NGC 7000 is an emission nebula, meaning that its gaseous hydrogen, oxygen and sulphur are strongly irradiated by ultraviolet light from a nearby star. This ionizes the nebula, causing its gasses to fluoresce in various wavelengths of red light. The star in this case is probably Deneb, the bright star marking the tail of the swan Cygnus. If Deneb is the UV-source, then the distance to NGC 700 is 1600 light years, only 300 light years farther than the much brighter Orion Nebula. The breadth of the North America Nebula is about 100 light years.
Because of time constraints, the astrophotograph is processed without making flat and bias-frames to remove pixel and signal noise. Each of the 24 subframes (red, green, blue and luminance) were exposed only one minute, and there are six of each. That is why the image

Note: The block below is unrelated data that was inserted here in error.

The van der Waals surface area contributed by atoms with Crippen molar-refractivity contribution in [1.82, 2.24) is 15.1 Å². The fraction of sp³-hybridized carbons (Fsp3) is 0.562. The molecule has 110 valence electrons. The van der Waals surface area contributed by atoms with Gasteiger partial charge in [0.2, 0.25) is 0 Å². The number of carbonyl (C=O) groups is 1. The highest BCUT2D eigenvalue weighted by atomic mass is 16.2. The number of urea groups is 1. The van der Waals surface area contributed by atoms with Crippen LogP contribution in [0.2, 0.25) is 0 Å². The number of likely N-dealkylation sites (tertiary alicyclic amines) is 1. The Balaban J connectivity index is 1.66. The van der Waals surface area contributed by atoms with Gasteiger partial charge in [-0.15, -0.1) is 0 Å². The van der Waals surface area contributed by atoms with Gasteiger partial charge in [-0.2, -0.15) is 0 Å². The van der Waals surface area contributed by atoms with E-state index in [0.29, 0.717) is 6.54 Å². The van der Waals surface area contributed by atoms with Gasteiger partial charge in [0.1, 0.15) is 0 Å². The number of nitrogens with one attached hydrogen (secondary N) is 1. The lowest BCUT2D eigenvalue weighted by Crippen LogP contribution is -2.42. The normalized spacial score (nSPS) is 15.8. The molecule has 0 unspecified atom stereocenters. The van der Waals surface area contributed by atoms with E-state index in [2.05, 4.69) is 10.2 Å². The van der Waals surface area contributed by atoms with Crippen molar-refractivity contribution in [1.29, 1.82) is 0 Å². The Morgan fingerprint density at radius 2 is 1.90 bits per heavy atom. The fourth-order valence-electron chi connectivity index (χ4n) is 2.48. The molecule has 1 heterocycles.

suffers from vignetting and noise.
The Dark Side
At 59 degrees north latitude, the night sky reaches maximum darkness 27th August. This is the first night after 21st April when the sun sinks to more than 18 degrees below the horizon. Eighteen degrees is the minimum limit for astronomical night, because the upper reaches of atmosphere are not illuminated by the sun.
The nights have been cloudy and rainy on the Isle of Rennes this summer and fall. The night of 4 September, however, was one of the rare clear and stabile nights we have had since last winter. Since the following day was a workday, exposures were fewer and shorter, and I had to sacrifice flat- and bias frames :-(
NGC 7000. Date: 5 Sept 2016, Loc: Rennesøy, Norway, Telescope: Esprit 120 ED, Camera: Apogee Alta U16M, Mount: ASA DDM160, Exposure: LRGB 6/6/6/6 min, Photographic field is 2.5 x 2.5 degrees.